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Products for grant GG-266368-19

GG-266368-19
Freedom Stories: Unearthing the African American Heritage of Appalachia
Kiran Sirah, International Storytelling Center

Grant details: https://securegrants.neh.gov/publicquery/main.aspx?f=1&gn=GG-266368-19

Freedom Stories Webpage (Web Resource)
Title: Freedom Stories Webpage
Author: International Storytelling Center
Abstract: Freedom Stories: Unearthing the Black Heritage of Appalachia is an ongoing series that marries performance and discussion, connecting prominent Black storytellers, humanities scholars, and community leaders with the public to trace this rich history and highlight the role that face-to-face storytelling has played in both African and Appalachian experience—from the first African arrivals in these mountains, to the shaping of a distinct culture, to the ongoing struggles for freedom and equality.
Year: 2021
Primary URL: https://www.storytellingcenter.net/freedomstories/

True Tales from the Underground Railroad (Public Lecture or Presentation)
Title: True Tales from the Underground Railroad
Abstract: Sheila Arnold delivering the first session of ISC's Freedom Stories filmed live from the National Storytelling Festival in Jonesborough, Tennessee— the location where Elihu Embree published The Emancipator in 1820, the first newspaper in the United States solely devoted to the abolition of slavery.
Author: Sheila Arnold
Date: 10/5/2019
Location: Jonesborough, TN
Primary URL: https://www.storytellingcenter.net/freedom-stories/freedom-stories-at-the-national-storytelling-festival/

Do Black Lives Matter in Appalachia? (Public Lecture or Presentation)
Title: Do Black Lives Matter in Appalachia?
Abstract: The first Freedom Stories community conversation, supported by the National Endowment for the Humanities, was recorded live on July 3, 2020. The free, digital event included scholars, leaders, and activists and posed the question, “Do Black lives matter in Appalachia?” The event was moderated by International Storytelling Center's Freedom Stories Project Director, Dr. Alicestyne Turley. The recording features storyteller and National Endowment for the Arts Heritage Fellow and co-founder of National Association of Black Storytellers (NABS,) Mama Linda Goss.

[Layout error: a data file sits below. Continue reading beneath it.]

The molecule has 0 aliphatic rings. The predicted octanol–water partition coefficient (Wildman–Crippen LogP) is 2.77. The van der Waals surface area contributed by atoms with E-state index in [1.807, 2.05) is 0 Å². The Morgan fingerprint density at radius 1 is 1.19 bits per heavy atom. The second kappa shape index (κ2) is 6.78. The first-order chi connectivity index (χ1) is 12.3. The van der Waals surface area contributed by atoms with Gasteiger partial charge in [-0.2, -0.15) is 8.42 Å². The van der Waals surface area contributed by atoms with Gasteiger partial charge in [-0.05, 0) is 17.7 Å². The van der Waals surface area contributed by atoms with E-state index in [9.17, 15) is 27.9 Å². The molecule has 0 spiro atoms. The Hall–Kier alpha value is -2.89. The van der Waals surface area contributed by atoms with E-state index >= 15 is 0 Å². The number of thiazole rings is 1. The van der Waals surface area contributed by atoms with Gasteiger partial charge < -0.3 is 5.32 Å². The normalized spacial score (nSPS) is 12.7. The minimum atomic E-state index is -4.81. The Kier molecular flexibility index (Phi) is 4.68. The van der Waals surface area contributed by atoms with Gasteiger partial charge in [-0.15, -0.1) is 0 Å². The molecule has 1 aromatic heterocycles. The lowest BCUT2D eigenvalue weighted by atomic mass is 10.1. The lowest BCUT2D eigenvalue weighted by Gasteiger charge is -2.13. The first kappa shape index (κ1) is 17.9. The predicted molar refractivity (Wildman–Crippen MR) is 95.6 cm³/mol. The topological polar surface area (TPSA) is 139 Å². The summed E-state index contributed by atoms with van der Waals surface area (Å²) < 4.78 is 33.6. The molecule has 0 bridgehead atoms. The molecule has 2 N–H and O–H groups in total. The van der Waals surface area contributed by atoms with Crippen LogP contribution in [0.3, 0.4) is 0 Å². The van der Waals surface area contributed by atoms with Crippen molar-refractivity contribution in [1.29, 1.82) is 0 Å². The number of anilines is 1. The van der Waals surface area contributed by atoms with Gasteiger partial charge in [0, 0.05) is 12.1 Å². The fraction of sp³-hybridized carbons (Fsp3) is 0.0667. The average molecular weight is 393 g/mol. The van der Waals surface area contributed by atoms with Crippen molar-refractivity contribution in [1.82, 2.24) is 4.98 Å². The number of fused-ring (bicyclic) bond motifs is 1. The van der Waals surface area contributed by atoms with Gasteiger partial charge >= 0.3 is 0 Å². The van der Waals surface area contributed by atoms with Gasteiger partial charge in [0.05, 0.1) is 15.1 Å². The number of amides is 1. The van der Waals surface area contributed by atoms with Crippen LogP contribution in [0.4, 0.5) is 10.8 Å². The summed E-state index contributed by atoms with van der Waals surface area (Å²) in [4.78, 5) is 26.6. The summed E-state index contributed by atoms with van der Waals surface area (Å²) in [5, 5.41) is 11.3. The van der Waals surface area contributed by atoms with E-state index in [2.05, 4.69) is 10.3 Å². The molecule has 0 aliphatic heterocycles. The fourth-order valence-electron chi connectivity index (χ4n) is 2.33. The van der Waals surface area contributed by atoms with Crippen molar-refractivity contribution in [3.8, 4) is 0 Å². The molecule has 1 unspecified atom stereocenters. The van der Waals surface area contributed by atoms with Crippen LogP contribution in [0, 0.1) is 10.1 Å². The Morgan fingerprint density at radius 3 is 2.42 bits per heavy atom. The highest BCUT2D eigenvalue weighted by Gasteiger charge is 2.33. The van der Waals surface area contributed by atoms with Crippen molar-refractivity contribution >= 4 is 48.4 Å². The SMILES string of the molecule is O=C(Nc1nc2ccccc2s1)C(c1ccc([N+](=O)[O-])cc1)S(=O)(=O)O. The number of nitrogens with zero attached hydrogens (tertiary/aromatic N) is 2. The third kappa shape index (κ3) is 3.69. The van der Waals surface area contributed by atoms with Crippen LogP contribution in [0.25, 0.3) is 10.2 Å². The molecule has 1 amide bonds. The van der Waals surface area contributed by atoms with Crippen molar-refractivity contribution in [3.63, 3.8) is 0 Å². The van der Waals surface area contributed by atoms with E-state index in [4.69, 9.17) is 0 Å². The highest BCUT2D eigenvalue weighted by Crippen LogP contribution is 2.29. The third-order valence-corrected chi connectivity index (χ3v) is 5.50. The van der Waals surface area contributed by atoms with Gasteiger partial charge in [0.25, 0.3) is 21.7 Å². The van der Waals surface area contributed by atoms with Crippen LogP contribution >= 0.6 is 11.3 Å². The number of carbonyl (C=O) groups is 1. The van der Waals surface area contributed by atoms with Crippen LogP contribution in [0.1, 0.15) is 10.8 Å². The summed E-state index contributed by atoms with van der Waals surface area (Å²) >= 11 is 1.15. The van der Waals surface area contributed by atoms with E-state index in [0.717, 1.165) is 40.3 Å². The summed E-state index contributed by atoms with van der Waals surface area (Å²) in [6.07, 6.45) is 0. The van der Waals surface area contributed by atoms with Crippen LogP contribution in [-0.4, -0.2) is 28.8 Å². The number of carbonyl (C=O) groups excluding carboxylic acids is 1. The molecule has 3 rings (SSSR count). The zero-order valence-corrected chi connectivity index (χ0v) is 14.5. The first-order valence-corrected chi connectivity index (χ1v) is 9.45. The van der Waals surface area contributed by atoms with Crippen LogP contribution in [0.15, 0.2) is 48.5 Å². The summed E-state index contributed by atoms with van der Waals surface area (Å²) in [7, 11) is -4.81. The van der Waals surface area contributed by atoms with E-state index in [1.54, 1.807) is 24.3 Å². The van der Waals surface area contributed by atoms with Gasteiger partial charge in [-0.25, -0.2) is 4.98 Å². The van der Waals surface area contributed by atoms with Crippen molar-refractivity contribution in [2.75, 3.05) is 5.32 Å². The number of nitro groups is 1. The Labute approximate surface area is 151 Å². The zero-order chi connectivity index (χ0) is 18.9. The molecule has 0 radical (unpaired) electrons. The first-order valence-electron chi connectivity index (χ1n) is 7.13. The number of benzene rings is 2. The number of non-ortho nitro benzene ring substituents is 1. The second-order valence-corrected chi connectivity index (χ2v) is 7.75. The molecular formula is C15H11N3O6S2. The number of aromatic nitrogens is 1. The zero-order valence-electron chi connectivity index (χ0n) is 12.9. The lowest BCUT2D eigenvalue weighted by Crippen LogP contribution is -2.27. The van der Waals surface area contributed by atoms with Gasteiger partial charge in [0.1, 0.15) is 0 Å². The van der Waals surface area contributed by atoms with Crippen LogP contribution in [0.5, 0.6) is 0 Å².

Author: Various Participants
Date: 7/3/2020
Location: Virtual
Primary URL: https://www.storytellingcenter.net/freedom-stories/do-black-lives-matter-in-appalachia/

Emancipation Saturday: An Appalachian Tradition (Public Lecture or Presentation)
Title: Emancipation Saturday: An Appalachian Tradition
Abstract: This Freedom Stories discussion covers the lesser-known Appalachian emancipation celebration, Emancipation Saturday, including the history behind the celebration, the role that President Andrew Johnson played in Emancipation Saturday, and the celebration's spread throughout Central Appalachia.
Author: Various Participants
Date: 8/8/2020
Location: Virtual
Primary URL: https://www.storytellingcenter.net/freedom-stories/emancipation-saturday/

What You Don't Know (But Should) About Appalachian Slavery (Public Lecture or Presentation)
Title: What You Don't Know (But Should) About Appalachian Slavery
Abstract: Antebellum slavery is most often associated with the Deep South: sprawling Mississippi cotton fields, Alabama sugar plantations, and Georgia estates straight from “Gone with the Wind.” But Central Appalachia had a thriving slave trade, as well. This is the topic for our third FREE discussion as part of our Freedom Stories initiative.
Author: Various Participants
Date: 9/5/2020
Location: Virtual
Primary URL: https://www.storytellingcenter.net/freedom-stories/what-you-dont-know-but-should-about-appalachian-slavery/

Freedom Stories: Stories of the Underground Railroad (Public Lecture or Presentation)
Title: Freedom Stories: Stories of the Underground Railroad
Abstract: Inspirational instrumentalist and storyteller, Reverend Robert Jones, Sr., brings to life true tales from the Underground Railroad. This session was originally presented live as part of our National Storytelling Festival and includes both performance and discussion between Jones and Freedom Stories Director, Dr. Alicestyne Turley. The discussion is followed by a live audience Q&A. Freedom Stories is funded by the National Endowment for the Humanities (NEH) Discussions Grant, an award based on projects that bring the ideas and insights of the humanities to life for general audiences.